Style that still lets the bride shine...
Performance artist Tossie van Tonder is back on stage, this time exploring what the Earth experiences when you remove the posed presence of human thought from its very existence, writes Theresa Smith.
LIVING on a farm, performance artist Tossie van Tonder now finds herself waking up before anyone else: “So, I often just roll out of bed on to the floor to ask: ‘How am I today? How am I in my body today?’, to feel how I am and what is the energetic state of my being, which parts of my body are more mobile, which need more time.
“Gradually I wake up out of that and by the time I’m upright, which is easily an hour later, the birds wake up.
“That’s where I got my idea from. As I did it more and more, I thought, ‘well, this is actually a performance,’” said van Tonder in an interview at Theatre Arts Admin Collective in Observatory.
She was rehearsing to debut What Does the Earth Think it is, Before Sunrise?, a performance piece which reflects her body of work of more than 30 years.
The 50-minute performance is a constant evolution, an expression of Earth moving into a human body that at first is in love with its “body-ness”.
First comes the exploration of desire and Eros before the onslaught and questioning of concepts such as judgement, culture and civilisation.
“Out of that there’s the awareness and then the consciousness of self that then leads to the fact that we are related,” said Van Tonder.
The figure is offered items reflective of civilisation, which it accepts and rejects, until it has to decide how to deal with power.
No one ever quite knows how to cope with the trappings of power or what we would have to sacrifice for that power.
“Does one refuse it? Do you recognise that it is not good for all and everything? Is there humility possible in the face of great power on offer?” were questions Van Tonder pondered as she conceptualised the performance which she presents on stage this week.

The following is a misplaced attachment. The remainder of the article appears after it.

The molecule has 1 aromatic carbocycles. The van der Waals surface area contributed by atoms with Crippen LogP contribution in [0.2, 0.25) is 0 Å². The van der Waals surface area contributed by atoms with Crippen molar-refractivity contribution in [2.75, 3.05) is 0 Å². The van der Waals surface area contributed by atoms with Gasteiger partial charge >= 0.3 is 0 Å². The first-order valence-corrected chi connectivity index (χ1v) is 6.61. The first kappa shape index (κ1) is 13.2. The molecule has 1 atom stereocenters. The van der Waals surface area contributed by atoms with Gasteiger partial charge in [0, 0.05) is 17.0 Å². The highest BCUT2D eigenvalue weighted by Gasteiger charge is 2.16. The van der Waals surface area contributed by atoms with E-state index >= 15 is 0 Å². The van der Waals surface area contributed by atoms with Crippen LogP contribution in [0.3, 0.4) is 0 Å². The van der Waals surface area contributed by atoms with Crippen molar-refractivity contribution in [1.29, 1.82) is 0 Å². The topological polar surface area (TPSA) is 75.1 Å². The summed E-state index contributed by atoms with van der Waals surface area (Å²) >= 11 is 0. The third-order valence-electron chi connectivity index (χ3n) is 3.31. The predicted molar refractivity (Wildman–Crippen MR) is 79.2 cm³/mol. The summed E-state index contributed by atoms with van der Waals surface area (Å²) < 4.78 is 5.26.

“There’s also a lot of how do you relate to yourself as having had power, or still having power in little everyday moments, because there is no place on Earth that deals with power so extrinsically and intrinsically as this country. We have every element to get to know this thing called ‘power’ and how to use that agency when you have it and when you need to know that it is enough.”
Van Tonder has always (she’s been working in this way since 1984) been attracted to this particularly thoughtful way of performance art because of the mental acuity it demands.
“You cannot just do a pretty dance. It has to connect cellularly.”
The piece is not predicated on Van Tonder’s movement alone, with video images of people and places projected on to her body – which will be covered in white clay – and the backdrop.
These images eventually culminate in a galactic view of the stars and planets to create an expansive view: “There is this thing of moving from this animal, back into a human place. But how is this human,” is then the eventual question she is trying to ask, by looking at the Earth as a whole organic being.
“Nowadays we’re in a very disconnected place.”
After the Observatory run, Van Tonder will travel to Namibia to present the piece and launch her book, Nobonke, She of All People, which reflects the time she spent living in that country, drawing on 20 years of keeping a journal.
She will also present the piece at next year’s Dance Umbrella in Joburg.
• What Does the Earth Think it is, Before Sunrise? at Theatre Arts Admin Collective, cnr Milton and Wesley roads, Observatory, from tomorrow to Saturday at 7pm.